So, chair socks- I feel it wouldn’t be an exaggeration to say that they are indispensable to my mental well-being. Remember the time I decided to foster an assistance pup, and the girls were still so wee and there was piss and poo everywhere and it barked incessantly, and I ended up at the doctor’s two days before Christmas thinking I was having a breakdown?

Well, shortly after that a friend called in. She was a level-headed, together sort of a girl, who, as well as working as a GP part-time, did the lion’s share of bringing up two lively young boys, because her husband worked in the City Hospital ninety hours a week while also preparing for a shitload of oncology exams.

Anyway, she was over one afternoon drinking tea in my kitchen, when en masse, the children finished their juice and biscuits and leapt up off their seats to go and play. The abrasive sound of the chairs on the tiles set my nerves alight. ‘Chair socks,’ she said. ‘They’ll change your life.’

‘Do such things even exist?’ I asked, aware that my knitting skills weren’t up to the task.

‘They do,’ she said, ‘there’s not a chair in my house not wearing them.’

I mentioned them to LSB and didn’t a pack pop through the letter box two days later. Within minutes all the stools and chairs in the kitchen were adorned accordingly and my nerves were dealt a reprieve.

You don’t need me to tell you that the last year or two have been mighty stressful. If, like me, you’ve got sensitive ears, and/or your nerves are shot to f**k, then chair socks might just be one way to create a more ambient home. I’ve just had a quick peruse of the internet and there’s a stack of knitting and crocheting patterns out there for the socks, so there’s a new project for a Knit n’Natter club.

Chair socks:  that’s what I’m offering you all this evening, as the world tilts yet further and madness prevails. I’m wondering if they can be bought in bulk for schools? Now there’s a thought…



SWB starts a conversation

Ah flip everyone- I’m causing havoc this morning! Wait til you hear. So the news yesterday: the IPCC report showed that climate change is accelerating more quickly than we thought. It’s a Code Red for Humanity; we have to try harder to protect the environment. It had me all flustered, hot and bothered. And who did I take it out on? The husband of course. He’s never off the internet, ordering things because he’s working from home and a bit bored. ‘But we NEED it,’ he bleats, as yet another item gets dropped at the door, by, you’ve guessed it, an Amazon van.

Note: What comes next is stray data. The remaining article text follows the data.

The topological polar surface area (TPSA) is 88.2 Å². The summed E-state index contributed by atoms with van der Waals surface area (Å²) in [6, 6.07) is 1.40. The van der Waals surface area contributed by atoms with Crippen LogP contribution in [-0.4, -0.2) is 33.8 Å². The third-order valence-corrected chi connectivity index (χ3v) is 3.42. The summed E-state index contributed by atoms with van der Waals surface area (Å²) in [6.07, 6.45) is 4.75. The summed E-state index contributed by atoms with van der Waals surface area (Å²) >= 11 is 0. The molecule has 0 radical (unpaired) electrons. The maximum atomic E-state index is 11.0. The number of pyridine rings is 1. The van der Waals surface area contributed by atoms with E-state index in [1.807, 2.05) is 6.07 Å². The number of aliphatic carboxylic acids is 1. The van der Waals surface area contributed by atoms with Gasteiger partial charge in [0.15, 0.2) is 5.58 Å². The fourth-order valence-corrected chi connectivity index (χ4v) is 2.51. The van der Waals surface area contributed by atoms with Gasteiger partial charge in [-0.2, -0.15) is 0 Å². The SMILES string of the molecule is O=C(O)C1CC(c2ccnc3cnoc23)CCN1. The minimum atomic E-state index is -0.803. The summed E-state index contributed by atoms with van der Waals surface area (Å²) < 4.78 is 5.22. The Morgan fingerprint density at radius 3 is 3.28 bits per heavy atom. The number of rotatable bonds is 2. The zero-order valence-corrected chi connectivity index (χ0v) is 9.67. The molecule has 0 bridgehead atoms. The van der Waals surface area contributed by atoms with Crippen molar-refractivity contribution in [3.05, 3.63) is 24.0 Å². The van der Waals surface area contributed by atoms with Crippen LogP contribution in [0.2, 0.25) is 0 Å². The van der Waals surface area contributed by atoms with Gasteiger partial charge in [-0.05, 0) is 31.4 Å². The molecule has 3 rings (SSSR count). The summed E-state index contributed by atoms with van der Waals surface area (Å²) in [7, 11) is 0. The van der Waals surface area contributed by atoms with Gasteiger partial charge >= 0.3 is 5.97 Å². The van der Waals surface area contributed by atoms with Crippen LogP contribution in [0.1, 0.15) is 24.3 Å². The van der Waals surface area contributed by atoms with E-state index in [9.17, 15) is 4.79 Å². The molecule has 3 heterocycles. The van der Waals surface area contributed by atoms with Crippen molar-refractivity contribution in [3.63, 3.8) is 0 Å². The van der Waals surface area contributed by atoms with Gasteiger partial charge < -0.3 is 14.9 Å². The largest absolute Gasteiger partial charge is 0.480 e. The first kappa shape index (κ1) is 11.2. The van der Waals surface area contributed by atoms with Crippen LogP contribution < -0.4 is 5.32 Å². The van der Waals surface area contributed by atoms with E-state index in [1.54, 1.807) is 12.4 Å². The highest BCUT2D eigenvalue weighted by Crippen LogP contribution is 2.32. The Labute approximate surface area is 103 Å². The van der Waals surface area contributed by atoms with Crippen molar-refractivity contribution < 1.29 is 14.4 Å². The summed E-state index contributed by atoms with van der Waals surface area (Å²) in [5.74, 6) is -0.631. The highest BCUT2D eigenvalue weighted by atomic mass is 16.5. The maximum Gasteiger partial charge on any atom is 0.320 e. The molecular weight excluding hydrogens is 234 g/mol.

Now, these vans, they crack me up, because they’re never off our street, and often to our house. So on to the Frank phone in on U105 I go and speak to the lovely Denise.

‘Vans leaving their engines running while they deliver your goods,’ I say. ‘Really bugs me. Why don’t they switch them off a moment?’ It’s not just Amazon of course, it’s all cars and vans. Turn the engines off when they’re not moving. W need cleaner air. Simple.

On we chat, about ideas how we should be refilling wine bottles and milk bottles at the supermarkets and eating less meat. But no one is listening about that anymore- it’s the Amazon vans that have caused a stir.

LSB comes down the stairs and hears a proper fall out on the radio. ‘Tell that woman she doesn’t know what she’s talking about! The vans run on electric,’ says Tom in Templepatrick.

‘What did you go on and say?’ says LSB.  ‘Amazon vans are electric, not diesel.’

‘Are you sure?’ I say, ‘They don’t sound electric to me.’

He reaches into his pocket, grabs his phone, and shows me some documentary evidence to the contrary.

‘Still not convinced,’ I say. But Frank’s phone lines have gone berserk. No one is talking about excessively packaged bananas anyone, the whole show has been taken over about Amazon, and their electric vans. I blame LSB. If he hadn’t gone and ordered a pencil case shaped like a cuddly Sloth for the Small Child, I might not have been so aggravated.


I talk to Denise at ten past ten. At five to eleven people are still ringing in about the Amazon vans.

But here’s the thing. Whether the vans are electric or not, we buy more than we need because it’s just too convenient. Amazon uses excess packaging- sure wasn’t there a cardboard shortage recently; beige gold they were calling it. They have massive data centres; huge shipping and production costs. All this doesn’t happen on fresh air- somewhere, factories are belching out black plumes of smoke because coal is being burnt to generate the electricity.